The 2024 Festival has concluded—thanks to all who joined us!

by Mark Vitali

For the next 10 days, Chicago will be the puppetry capital of the world.

Artists from South Korea, Canada, France, Chile and other countries join local puppeteers to stage visually rich theatrical art. Much of it is for families – some is strictly for adults.

Chicago Tonight goes behind the scenes at the Chicago International Puppet Theater Festival to find out who is pulling the strings. Watch on WTTW.

Transcript:

Phil Ponce: At the Museum of Contemporary Art, the Chilean theater group “Silencio Blanco” rehearses the true story of a miner who provides for his family by doing dangerous work.

The story comes from the headlines – and the puppets are made from newspaper.

Consuelo Miranda, “Silencio Blanco”: It’s material that you can find anyplace. It’s newspaper with a little glue and masking tape. And that’s all.

Ponce: It is the company’s first visit to the United States, where they are participating in the second Chicago International Puppet Theater Festival.

Miranda: We’re happy to share in this festival with other puppetries of the world and different kind of puppets, and different shows, so we’re excited to … it’s an honor to be here.

Ponce: At the Fine Arts Building, final preparations are being made for a citywide pageant of puppets.

Blair Thomas, Chicago International Puppet Theater Festival: What I look towards in drawing the performances into this festival is, ones that are telling stories, because story is a very strong tradition in the Chicago theater and so I’m bringing the puppetry arts to theater audiences here in ways that they can access.

There are pieces that are more abstract, because puppetry is a theatrical language in and of itself, so it’s not entirely tied to story.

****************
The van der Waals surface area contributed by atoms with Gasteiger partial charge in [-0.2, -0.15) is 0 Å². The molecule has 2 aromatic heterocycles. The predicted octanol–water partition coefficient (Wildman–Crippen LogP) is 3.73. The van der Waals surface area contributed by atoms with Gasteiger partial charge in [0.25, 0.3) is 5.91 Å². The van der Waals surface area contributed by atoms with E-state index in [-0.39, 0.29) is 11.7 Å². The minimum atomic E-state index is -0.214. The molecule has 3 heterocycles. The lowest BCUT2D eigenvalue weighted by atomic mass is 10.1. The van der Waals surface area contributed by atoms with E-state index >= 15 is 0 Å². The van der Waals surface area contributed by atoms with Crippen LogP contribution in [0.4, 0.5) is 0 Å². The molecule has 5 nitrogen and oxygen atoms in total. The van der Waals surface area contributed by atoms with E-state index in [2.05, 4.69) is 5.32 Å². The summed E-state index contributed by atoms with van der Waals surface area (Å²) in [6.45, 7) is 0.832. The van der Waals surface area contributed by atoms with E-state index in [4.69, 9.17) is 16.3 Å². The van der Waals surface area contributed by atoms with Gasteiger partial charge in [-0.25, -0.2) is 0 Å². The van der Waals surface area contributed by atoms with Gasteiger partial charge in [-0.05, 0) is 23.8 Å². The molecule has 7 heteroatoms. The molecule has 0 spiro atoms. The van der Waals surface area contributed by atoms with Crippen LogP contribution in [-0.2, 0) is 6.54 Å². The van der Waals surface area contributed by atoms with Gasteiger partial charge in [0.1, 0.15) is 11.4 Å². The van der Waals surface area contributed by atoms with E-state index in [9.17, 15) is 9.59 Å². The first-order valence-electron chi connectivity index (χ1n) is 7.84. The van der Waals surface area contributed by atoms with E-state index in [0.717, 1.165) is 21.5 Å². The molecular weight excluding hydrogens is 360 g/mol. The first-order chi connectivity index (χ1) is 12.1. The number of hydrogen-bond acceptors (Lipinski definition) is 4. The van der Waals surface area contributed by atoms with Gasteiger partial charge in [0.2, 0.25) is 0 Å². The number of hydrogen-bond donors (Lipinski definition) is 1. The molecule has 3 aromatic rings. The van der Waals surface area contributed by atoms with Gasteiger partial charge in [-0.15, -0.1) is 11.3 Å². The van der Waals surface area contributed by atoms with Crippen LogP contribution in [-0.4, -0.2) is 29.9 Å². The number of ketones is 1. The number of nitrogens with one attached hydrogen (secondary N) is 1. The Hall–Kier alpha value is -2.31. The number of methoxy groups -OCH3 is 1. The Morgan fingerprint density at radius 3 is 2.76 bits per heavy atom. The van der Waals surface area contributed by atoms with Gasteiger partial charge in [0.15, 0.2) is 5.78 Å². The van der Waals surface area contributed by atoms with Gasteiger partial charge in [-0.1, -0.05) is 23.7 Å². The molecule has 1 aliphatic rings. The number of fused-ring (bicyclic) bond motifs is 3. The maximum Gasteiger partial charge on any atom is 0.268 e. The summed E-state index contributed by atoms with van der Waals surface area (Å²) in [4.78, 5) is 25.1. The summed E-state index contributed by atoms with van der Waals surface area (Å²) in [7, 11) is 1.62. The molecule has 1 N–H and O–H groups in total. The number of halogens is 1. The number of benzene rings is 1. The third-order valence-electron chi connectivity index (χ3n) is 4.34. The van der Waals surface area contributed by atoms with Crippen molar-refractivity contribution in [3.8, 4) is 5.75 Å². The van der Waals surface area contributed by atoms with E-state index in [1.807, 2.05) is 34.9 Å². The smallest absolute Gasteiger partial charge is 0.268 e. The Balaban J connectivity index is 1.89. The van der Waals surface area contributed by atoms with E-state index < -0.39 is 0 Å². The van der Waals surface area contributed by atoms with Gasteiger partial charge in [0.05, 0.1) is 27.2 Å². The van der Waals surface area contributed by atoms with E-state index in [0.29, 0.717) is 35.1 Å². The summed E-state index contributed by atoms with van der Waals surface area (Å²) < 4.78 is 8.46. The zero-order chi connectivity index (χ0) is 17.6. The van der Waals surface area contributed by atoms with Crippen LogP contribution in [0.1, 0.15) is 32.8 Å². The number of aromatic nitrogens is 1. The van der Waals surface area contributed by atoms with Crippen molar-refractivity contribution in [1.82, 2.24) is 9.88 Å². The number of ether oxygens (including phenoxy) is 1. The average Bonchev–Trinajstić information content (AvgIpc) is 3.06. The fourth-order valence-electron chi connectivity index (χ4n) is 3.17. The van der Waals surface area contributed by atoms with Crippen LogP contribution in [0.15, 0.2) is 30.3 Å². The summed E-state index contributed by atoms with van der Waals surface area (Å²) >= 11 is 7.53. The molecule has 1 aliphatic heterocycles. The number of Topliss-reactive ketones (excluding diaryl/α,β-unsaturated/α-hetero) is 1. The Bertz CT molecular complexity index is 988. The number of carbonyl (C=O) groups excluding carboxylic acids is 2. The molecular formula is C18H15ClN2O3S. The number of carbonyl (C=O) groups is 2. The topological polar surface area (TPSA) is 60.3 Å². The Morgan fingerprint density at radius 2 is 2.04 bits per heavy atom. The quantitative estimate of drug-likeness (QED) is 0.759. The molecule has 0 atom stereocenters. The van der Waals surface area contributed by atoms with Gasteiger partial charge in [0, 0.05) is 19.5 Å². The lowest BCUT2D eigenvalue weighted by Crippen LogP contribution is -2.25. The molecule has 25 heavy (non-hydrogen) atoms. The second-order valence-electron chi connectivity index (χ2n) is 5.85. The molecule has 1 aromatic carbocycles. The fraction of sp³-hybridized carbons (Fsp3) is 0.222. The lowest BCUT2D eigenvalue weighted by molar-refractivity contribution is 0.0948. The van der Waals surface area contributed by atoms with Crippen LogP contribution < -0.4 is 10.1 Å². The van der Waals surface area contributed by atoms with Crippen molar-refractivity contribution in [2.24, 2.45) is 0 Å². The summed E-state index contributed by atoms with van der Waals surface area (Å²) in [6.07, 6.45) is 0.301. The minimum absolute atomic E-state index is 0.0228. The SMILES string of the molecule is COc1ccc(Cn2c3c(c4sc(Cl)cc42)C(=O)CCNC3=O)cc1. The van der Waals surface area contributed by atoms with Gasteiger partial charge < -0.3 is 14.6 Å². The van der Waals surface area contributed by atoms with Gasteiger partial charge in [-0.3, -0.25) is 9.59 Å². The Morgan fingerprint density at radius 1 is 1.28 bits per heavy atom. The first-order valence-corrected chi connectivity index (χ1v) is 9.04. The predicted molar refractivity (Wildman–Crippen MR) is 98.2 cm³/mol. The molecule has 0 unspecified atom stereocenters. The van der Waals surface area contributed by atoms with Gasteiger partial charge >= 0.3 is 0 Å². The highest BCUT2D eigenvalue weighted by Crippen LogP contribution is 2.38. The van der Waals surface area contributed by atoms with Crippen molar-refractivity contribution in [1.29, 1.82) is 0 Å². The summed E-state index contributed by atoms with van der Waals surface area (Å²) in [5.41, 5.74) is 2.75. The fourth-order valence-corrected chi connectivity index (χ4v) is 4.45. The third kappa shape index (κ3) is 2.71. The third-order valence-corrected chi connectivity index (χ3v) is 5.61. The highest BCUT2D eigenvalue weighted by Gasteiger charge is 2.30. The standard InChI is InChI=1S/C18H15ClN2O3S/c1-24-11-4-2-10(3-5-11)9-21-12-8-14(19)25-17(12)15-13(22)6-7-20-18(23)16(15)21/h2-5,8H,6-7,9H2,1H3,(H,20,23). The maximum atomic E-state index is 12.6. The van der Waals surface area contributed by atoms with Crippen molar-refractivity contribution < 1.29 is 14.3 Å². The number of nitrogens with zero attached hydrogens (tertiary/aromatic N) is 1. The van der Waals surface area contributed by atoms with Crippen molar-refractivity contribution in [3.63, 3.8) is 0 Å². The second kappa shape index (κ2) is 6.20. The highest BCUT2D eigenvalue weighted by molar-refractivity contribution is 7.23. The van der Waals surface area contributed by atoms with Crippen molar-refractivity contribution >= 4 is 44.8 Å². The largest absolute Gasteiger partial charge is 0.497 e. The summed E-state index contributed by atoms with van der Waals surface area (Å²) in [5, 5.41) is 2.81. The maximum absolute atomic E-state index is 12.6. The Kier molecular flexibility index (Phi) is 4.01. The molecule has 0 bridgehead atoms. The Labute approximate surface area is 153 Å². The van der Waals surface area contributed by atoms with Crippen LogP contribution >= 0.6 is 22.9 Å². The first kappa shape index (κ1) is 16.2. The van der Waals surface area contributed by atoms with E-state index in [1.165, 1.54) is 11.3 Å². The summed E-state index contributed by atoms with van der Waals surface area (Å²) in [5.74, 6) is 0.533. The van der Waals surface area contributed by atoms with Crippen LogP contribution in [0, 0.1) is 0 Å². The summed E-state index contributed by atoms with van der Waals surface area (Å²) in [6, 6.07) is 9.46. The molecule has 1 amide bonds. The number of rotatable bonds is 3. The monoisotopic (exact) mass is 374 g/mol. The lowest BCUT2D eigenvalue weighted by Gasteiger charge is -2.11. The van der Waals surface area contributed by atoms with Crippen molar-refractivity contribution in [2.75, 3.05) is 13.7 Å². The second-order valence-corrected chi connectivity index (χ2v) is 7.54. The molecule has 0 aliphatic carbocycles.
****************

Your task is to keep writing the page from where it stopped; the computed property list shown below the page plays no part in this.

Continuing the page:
This year’s festival has more international acts and more acts in it. We have work from seven different countries being presented, and over 90 performances in our 10 days this year.

Another thing that’s distinctive this year is we have a thing called the festival neighborhood tour, and the idea of it was that a small collection of works – three shows – this is one of them here – will tour to these public places, Park District venues, and the idea is almost this notion of, for one day the circus comes to town and people can come and see free performances during the course of three hours there.

Ponce: The venues range from Andersonville to Beverly to Garfield Park – and most do require an admission fee.

The city holds an unusual distinction in this handheld theatrical art.

Thomas: Chicago holds a unique position because this is the town where an artist working 100 years ago coined the term “puppeteer,” in fact in this building that we’re here in now – and it was the first time the word was used.

Ponce: Back at the MCA, the Chilean puppeteers see themselves as silent players.

Miranda: We try to be like ninjas, so we are all in black, because we gave all the importance to the thing that is the puppet. We are three persons behind one puppet.

Ponce: Other festival productions include adaptations of Franz Kafka, science-fiction, and even performances of a more adult nature.

Presenting theaters include Lookingglass, Victory Gardens and the House Theatre of Chicago.

This biennial festival is committed to providing an ancient form in modern ways.